Verizon Loses 67,000 Pay TV Subscribers in Third Quarter

Verizon CEO Hans Vestberg
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Verizon CEO Hans Vestberg

The telecom giant, led by CEO Hans Vestberg, says the figures reflect "the ongoing shift from traditional linear video to over-the-top offerings."

Telecom giant Verizon on Friday reported that it lost 67,000 net pay TV subscribers for its Fios consumer video service in the third quarter, compared with a loss of 63,000 in the year-ago period and a loss of 52,000 in the second quarter.

Fios, which competes with cable and satellite TV services, ended September with 4.2 million total video subscribers in its consumer unit, whose subscriber decline in the latest period compared with a 1,000-subscriber gain in Verizon's business services unit. The subscriber losses were "reflecting the ongoing shift from traditional linear video to over-the-top offerings," Verizon said.

The company's broadband service added 36,000 subscribers in the third quarter, including 30,000 in its consumer and 6,000 in its business services unit, compared with 54,000 in the year-ago period.

Earlier this week, Verizon on the wireless phone front unveiled a promotional deal to offer the upcoming Disney+ streaming service to its mobile users for free for a year under a pact with Walt Disney that analysts say will boost the service's user figures. 

Vestberg on an analyst call Friday touted his giveaway pact with Disney as mutually beneficial. "We have a great network, we have distribution. We can partner with the best partners. It's a win-win. They are gaining a lot with us, as we gain as well," he argued.

Vestberg pointed to similar mutual gains from an earlier deal to bundle a free Apple Music subscription for six months as a perk for certain unlimited mobile plan subscribers. "We learned a lot from our exclusive agreement (for Apple Music). We're very picky who we do these partnerships with. We do it with the best brands. We offer a base of distribution that no one else has in this country. It's much more of a win-win than you might believe," he told analysts.

Vestberg declined to say how many Verizon phone users paid for Apple Music after the free six-month perk lapsed, as a measure of how many new subscribers Disney may expect to sign up after Verizon subscribers no longer get the studio's new streaming service for free. But he added both entertainment brands are not comparable as Disney+ as a streaming service is data-heavy and requires an unlimited mobile plan, while Apple Music is more light audio.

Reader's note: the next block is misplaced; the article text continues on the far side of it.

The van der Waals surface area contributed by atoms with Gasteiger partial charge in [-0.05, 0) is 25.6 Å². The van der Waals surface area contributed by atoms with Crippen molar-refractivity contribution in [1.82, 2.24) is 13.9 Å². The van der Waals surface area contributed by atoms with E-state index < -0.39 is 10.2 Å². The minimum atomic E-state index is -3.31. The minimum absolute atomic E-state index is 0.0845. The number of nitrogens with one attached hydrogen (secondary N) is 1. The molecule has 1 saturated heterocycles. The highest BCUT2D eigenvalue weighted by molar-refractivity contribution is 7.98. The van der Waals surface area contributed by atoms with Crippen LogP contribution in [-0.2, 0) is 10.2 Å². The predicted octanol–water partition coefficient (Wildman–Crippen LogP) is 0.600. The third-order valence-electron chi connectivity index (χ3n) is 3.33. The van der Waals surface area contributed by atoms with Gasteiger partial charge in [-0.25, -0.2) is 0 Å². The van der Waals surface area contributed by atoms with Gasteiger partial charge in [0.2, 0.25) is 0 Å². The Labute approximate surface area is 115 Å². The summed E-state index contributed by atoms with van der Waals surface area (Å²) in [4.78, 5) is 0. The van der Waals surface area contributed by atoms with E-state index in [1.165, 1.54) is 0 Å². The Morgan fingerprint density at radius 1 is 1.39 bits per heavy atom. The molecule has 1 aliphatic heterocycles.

After its acquisitions of AOL and Yahoo, Verizon created a new division, Oath, which was then expanded further to become Verizon Media Group and encompass all of its media and advertising businesses. For the third quarter, Verizon Media Group's revenue fell 2 percent from the year-ago period to $1.8 billion. "Gains in native and mobile advertising continue to be offset by declines in desktop advertising, though the business is building momentum in key areas," the company said.

Verizon posted third-quarter earnings of $5.3 billion, or $1.25 per share, up from $5.1 billion, or $1.19 a share in the year-earlier period. Adjusted earnings per share also rose and beat Wall Street consensus expectations. Quarterly revenue rose 1 percent to $32.9 billion.

Verizon had for some time planned to launch a live TV streaming service for young wireless users who are cord-cutters or cord-nevers, but then decided to instead offer other over-the-top (OTT) services via its platform. That is why the company earlier this year unveiled a partnership with Google's YouTube TV streaming service, serving as a re-seller. 

Asked about competitor AT&T's strategy of bundling wireless services with content, such as HBO, Verizon CFO Matt Ellis earlier this year said that "the most important thing to customers in wireless is the quality of the network experience," adding that while others bundle video and the like, "we continue to lead in phone gross adds and churn."

Oct. 25 6 a.m. Updated with comments by Verizon CEO Hans Vestberg made during an analyst call.